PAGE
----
Thursday, 30 May 2019

Questions (48, 49, 50)

Michael McGrath

Question:

48. Deputy Michael McGrath asked the Minister for Finance the anticipated full year impact on corporation tax receipts of implementing the OECD pillar 1 proposals as they are currently drafted; the details of the set of proposals; and if he will make a statement on the matter. [23137/19]

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Michael McGrath

Question:

49. Deputy Michael McGrath asked the Minister for Finance the anticipated full year impact on corporation tax receipts of implementing the OECD pillar 2 proposals as they are currently drafted; the details of the set of proposals; and if he will make a statement on the matter. [23138/19]

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Michael McGrath

Question:

50. Deputy Michael McGrath asked the Minister for Finance the work plan to be agreed on tax issues relating to digitalisation; the anticipated full year impact of this work plan on corporation tax receipts here; and if he will make a statement on the matter. [23139/19]

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Written answers (Question to Finance)

I propose to take Questions Nos. 48 to 50, inclusive, together.

On 28 May the OECD Inclusive Framework on BEPS agreed a programme of work aimed at developing a consensus solution to the tax challenges arising from the digitalisation of the economy. The programme of work will be undertaken under the auspices of the OECD over the coming months, on a without prejudice basis. I understand that this work programme is due to be published by the OECD at the end of May.

The programme is structured under two broad pillars, known as Pillar one and Pillar two. In very broad terms, Pillar one is examining where profits of multinationals are allocated and examining mechanisms for potentially amending existing approaches. Pillar two is to examining the concept of minimum effective taxation.

The work on both Pillars is at a very early stage and the OECD work programme provides a framework for technical work to begin in the OECD's technical working parties. The discussions on both Pillars are not yet formulated as draft proposals which can be fully analysed by countries at this stage.

The proposals on the table under Pillar one are, as yet, quite diverse and there is no clarity on what might ultimately be agreed. While clearly a change in how profits are taxed in different jurisdictions would result in a shift in profits being allocated from one location to another, upward and downward adjustments won’t become clear until technical work advances.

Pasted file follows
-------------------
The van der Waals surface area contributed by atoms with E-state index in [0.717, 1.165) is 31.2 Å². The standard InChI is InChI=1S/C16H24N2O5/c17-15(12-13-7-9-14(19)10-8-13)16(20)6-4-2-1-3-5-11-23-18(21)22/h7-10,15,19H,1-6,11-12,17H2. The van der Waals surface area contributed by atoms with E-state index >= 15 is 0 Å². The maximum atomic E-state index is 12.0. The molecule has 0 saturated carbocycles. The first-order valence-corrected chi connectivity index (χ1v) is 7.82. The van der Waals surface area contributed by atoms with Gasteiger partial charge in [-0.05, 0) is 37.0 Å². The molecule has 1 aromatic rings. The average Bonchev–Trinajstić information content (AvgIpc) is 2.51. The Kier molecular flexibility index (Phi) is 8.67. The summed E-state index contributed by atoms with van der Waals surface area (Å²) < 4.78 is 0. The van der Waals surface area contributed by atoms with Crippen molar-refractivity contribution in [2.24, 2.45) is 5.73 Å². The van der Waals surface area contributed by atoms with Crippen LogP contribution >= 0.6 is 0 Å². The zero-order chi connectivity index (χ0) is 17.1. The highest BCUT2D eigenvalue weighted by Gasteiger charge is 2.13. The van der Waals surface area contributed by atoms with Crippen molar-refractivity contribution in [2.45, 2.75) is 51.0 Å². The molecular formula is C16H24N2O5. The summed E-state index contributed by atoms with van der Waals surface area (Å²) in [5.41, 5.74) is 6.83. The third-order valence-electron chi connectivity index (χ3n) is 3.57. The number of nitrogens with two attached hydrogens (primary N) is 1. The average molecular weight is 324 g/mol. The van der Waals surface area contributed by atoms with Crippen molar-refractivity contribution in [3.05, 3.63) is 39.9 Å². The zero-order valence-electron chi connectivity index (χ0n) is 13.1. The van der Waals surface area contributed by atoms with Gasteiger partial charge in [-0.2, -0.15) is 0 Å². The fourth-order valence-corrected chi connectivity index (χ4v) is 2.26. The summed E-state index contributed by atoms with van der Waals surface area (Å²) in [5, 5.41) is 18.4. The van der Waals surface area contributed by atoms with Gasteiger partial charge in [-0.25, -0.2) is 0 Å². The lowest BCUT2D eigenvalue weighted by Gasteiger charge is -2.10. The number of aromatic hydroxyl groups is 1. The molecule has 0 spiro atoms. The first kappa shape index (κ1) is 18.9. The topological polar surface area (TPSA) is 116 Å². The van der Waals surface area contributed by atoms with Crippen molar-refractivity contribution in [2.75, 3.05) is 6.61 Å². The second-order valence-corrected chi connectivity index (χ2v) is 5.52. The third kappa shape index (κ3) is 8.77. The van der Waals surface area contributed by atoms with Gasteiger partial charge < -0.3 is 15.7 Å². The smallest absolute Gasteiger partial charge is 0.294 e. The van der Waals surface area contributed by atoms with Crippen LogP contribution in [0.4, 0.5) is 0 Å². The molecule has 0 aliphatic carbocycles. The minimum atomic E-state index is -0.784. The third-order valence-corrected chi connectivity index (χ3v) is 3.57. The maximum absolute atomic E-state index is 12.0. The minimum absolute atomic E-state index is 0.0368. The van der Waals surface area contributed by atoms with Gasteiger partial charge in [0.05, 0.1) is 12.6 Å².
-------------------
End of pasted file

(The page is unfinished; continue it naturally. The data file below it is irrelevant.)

As regards Pillar two, the work programme will detail some of the potential mechanics of how a minimum taxation proposal may operate but there is not sufficient detail at this stage to estimate the impact of any eventual proposal on corporation tax receipts.

In the circumstances, it is not possible to calculate the impact on corporation tax receipts of implementing the proposals as they are currently drafted. Officials in my Department and Revenue will be actively engaged in the work at OECD, including the estimation of the impact of the options as they emerge in more detail.

The Deputy will be aware that on 23 May, I delivered a speech on this important topic at the Harvard Kennedy School and Irish Tax Institute Global Tax Policy Conference where I signalled that change is coming in the international tax rules as a result of the work now underway at the OECD to find a globally agreed solution to the challenges in relation to the taxation of an increasingly digitalised international economy.

In that speech, I outlined my belief that it might be possible to find a globally acceptable agreement within the broad Pillar 1 proposals that provides certainty. I also set out the principles that would need to be observed in order for the OECD process to result in an agreed outcome. Those principles include aligning taxing rights with value creation, respecting the long established international corporate tax framework as well as the primary taxing rights of exporting countries and not disproportionately benefiting large countries at the expense of smaller ones.

As I have outlined, a minimum effective tax proposal had not, until recently, been part of the discussions at the OECD on addressing the tax challenges of digitalisation and I remain to be convinced of the validity and appropriateness of this aspect of the work.

Nevertheless, Ireland is positively engaged in the discussions at OECD and I remain open to solutions which respect our right to compete fairly and which respect the legitimacy of Ireland’s longstanding 12.5% corporate tax rate. In all of these discussions my key priority will be to ensure that as this important work advances, Ireland’s interests are central to the process of forming that globally agreed consensus.

Within those parameters, if the outcome of this work can, in these changing times, provide tax certainty for governments and for business, it will be very worthwhile.